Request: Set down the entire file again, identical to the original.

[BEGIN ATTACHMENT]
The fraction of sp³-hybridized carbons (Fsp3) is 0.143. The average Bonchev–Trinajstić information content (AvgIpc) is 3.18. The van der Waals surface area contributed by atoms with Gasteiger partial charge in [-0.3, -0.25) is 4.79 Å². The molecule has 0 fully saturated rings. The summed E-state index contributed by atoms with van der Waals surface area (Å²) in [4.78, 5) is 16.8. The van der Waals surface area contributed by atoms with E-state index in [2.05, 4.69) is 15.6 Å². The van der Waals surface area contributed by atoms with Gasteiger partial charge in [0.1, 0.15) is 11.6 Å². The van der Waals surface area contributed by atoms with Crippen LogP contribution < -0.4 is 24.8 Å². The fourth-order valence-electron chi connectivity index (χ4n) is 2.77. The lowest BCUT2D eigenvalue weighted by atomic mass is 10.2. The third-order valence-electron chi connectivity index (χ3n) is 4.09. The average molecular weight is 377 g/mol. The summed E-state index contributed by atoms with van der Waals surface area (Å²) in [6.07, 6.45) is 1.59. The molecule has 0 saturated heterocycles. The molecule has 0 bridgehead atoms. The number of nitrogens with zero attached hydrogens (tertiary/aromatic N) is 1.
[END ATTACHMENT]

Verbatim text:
The fraction of sp³-hybridized carbons (Fsp3) is 0.143. The average Bonchev–Trinajstić information content (AvgIpc) is 3.18. The van der Waals surface area contributed by atoms with Gasteiger partial charge in [-0.3, -0.25) is 4.79 Å². The molecule has 0 fully saturated rings. The summed E-state index contributed by atoms with van der Waals surface area (Å²) in [4.78, 5) is 16.8. The van der Waals surface area contributed by atoms with E-state index in [2.05, 4.69) is 15.6 Å². The van der Waals surface area contributed by atoms with Gasteiger partial charge in [0.1, 0.15) is 11.6 Å². The van der Waals surface area contributed by atoms with Crippen LogP contribution < -0.4 is 24.8 Å². The fourth-order valence-electron chi connectivity index (χ4n) is 2.77. The lowest BCUT2D eigenvalue weighted by atomic mass is 10.2. The third-order valence-electron chi connectivity index (χ3n) is 4.09. The average molecular weight is 377 g/mol. The summed E-state index contributed by atoms with van der Waals surface area (Å²) in [6.07, 6.45) is 1.59. The molecule has 0 saturated heterocycles. The molecule has 0 bridgehead atoms. The number of nitrogens with zero attached hydrogens (tertiary/aromatic N) is 1.